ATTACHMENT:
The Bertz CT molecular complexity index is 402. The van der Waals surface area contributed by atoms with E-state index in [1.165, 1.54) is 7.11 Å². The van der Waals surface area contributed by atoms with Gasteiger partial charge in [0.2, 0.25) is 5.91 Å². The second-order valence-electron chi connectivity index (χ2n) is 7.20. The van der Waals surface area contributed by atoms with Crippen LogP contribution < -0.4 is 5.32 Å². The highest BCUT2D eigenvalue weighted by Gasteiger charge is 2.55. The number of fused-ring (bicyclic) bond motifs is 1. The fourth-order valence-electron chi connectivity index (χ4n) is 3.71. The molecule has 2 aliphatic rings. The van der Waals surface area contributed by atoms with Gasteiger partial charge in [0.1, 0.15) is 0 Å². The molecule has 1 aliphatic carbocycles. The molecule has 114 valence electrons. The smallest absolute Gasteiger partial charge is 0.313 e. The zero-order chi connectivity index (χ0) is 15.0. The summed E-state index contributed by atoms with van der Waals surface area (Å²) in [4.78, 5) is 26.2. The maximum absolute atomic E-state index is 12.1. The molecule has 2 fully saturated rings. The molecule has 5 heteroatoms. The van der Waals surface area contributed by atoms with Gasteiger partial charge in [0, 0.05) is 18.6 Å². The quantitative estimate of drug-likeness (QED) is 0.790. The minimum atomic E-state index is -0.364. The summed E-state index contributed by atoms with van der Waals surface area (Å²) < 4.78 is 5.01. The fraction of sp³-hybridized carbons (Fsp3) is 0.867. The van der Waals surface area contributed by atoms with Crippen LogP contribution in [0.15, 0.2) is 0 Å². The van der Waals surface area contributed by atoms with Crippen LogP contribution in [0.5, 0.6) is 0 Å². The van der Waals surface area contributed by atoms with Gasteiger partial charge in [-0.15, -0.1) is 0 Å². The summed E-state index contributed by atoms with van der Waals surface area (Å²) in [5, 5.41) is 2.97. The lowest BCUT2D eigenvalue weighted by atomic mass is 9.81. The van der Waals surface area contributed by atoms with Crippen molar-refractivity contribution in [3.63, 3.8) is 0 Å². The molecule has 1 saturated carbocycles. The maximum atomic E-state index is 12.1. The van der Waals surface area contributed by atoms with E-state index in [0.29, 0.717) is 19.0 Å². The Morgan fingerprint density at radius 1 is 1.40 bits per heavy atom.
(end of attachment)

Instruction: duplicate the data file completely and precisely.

The Bertz CT molecular complexity index is 402. The van der Waals surface area contributed by atoms with E-state index in [1.165, 1.54) is 7.11 Å². The van der Waals surface area contributed by atoms with Gasteiger partial charge in [0.2, 0.25) is 5.91 Å². The second-order valence-electron chi connectivity index (χ2n) is 7.20. The van der Waals surface area contributed by atoms with Crippen LogP contribution < -0.4 is 5.32 Å². The highest BCUT2D eigenvalue weighted by Gasteiger charge is 2.55. The number of fused-ring (bicyclic) bond motifs is 1. The fourth-order valence-electron chi connectivity index (χ4n) is 3.71. The molecule has 2 aliphatic rings. The van der Waals surface area contributed by atoms with Gasteiger partial charge in [0.1, 0.15) is 0 Å². The molecule has 1 aliphatic carbocycles. The molecule has 114 valence electrons. The smallest absolute Gasteiger partial charge is 0.313 e. The zero-order chi connectivity index (χ0) is 15.0. The summed E-state index contributed by atoms with van der Waals surface area (Å²) in [4.78, 5) is 26.2. The maximum absolute atomic E-state index is 12.1. The molecule has 2 fully saturated rings. The molecule has 5 heteroatoms. The van der Waals surface area contributed by atoms with Gasteiger partial charge in [0, 0.05) is 18.6 Å². The quantitative estimate of drug-likeness (QED) is 0.790. The minimum atomic E-state index is -0.364. The summed E-state index contributed by atoms with van der Waals surface area (Å²) < 4.78 is 5.01. The fraction of sp³-hybridized carbons (Fsp3) is 0.867. The van der Waals surface area contributed by atoms with Crippen LogP contribution in [0.15, 0.2) is 0 Å². The van der Waals surface area contributed by atoms with Crippen LogP contribution in [0.5, 0.6) is 0 Å². The van der Waals surface area contributed by atoms with Gasteiger partial charge in [-0.15, -0.1) is 0 Å². The summed E-state index contributed by atoms with van der Waals surface area (Å²) in [5, 5.41) is 2.97. The lowest BCUT2D eigenvalue weighted by atomic mass is 9.81. The van der Waals surface area contributed by atoms with Crippen molar-refractivity contribution in [3.63, 3.8) is 0 Å². The molecule has 1 saturated carbocycles. The maximum atomic E-state index is 12.1. The van der Waals surface area contributed by atoms with E-state index in [0.29, 0.717) is 19.0 Å². The Morgan fingerprint density at radius 1 is 1.40 bits per heavy atom.